I have not seen or heard of a problem with the Gem-Tech spring in the mount. Have you? What material is it made of or are you assuming it is inferior? I have seen an external spring fail on a M249SAW at the silencer shoot and read about similar occurrences on this site.
I brought the inside of my can up to above 1550 degrees. Springs are not rated for that. That outside rear area of the M4-2000 does not get as hot as inside the can so it is safer to put a spring there than inside the blast area.
What grade Titanium do they use? Do you know the specs on the can or are you again assuming that it is inferior?
No Titanium or Ti alloy is a good choice for full auto cans. I am not sure what grade they use. Please ask them and post what they say.
I believe their end caps are laser welded on. They used to do a short weld and now weld the entire circumference. They may use locktite on 22 cans but a 22 can don’t need to be welded.
They do not do full penetration welds. The laser weld is a surface weld to keep the threads from unscrewing which is obvious from the width of the weld. Welds are typically not much deeper than they are wide so just look at it.
They fully weld the core on their cans and told me they are getting 20 thousandths penetration with their laser welder you are so skeptical of. Do you have any reason to not believe them?
20 thousands is only 1/5 the thickness of an M4-2000 tube (which AAC welds to 100% depth). It is a very possible depth, depending on how much time they want the weld to take and spot-size.
Last edited by silencertalk on Tue Sep 26, 2006 8:33 am, edited 12 times in total.

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Post by silencertalk » Tue Sep 26, 2006 7:44 am

Sid Post wrote: When I called Gem-Tech, I normally spoke with Dr. Dater personally
Yes, that is nice and it happens when you are the only one home.

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Post by Paranoia » Tue Sep 26, 2006 9:29 am

I would have to agree with Gemtech's customer service is awesome.

I do like my M4-96D. here is the old disclamer for info purposes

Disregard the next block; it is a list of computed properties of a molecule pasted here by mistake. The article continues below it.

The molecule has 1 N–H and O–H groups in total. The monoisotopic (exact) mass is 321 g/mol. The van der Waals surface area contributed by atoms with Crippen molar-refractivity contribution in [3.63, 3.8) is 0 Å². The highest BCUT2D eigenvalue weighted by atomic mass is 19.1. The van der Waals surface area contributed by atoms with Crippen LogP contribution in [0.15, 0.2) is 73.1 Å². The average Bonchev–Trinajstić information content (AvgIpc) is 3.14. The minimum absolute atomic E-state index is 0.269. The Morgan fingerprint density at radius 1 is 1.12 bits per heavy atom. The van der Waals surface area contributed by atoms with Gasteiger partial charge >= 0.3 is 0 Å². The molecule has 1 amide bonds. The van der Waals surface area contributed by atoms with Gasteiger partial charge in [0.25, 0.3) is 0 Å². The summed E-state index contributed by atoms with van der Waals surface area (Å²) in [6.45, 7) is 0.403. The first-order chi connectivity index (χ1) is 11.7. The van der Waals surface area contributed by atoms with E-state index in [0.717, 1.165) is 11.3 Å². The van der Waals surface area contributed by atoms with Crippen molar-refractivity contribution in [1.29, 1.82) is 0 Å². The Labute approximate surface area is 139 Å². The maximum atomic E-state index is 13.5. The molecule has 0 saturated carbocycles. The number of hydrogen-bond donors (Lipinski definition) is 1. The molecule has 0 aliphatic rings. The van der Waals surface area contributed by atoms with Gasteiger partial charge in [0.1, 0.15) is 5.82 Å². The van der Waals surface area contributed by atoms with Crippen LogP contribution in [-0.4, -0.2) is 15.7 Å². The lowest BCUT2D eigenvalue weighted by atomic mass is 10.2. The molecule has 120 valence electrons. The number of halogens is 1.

Suppressors shown with or designed for machine guns are rated for fully automatic fire. In the case of suppressors designed for .223 (5.56mm), there are some limitations in the duration of fully automatic fire due to shortcomings in the ammunition, not the suppressor. 5.56mm is a unique cartridge. The projectile is physically small and lightweight. The relatively high muzzle velocity causes excessive barrel heating from friction, with outside barrel temperatures exceeding 700° F in a 100 round burst. Bore temperature is considerably higher. The projectile contains a small quantity of lead, which after a 90 round burst starts to soften and/or melt. The softening of the lead core results in geometric instability of the projectile, causing excessive yawing, tumbling, and suppressor baffle contact. These effects are not normally seen anywhere near this early in larger caliber projectiles, such as 7.62 NATO. Although the suppressor is capable of withstanding long bursts using ammunition not containing any lead, any lead containing 5.56mm ammunition will damage the suppressor. Because of the deleterious heating effect, most weapon manufacturers place serious limitations on sustained fully automatic fire and state that the barrel is ruined after a 200 round burst.

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Post by Paranoia » Tue Sep 26, 2006 9:31 am

SO what kind of problems would one have with titanium threads?

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Post by silencertalk » Tue Sep 26, 2006 9:36 am

Ti threads on a .22lr or 5.56mm?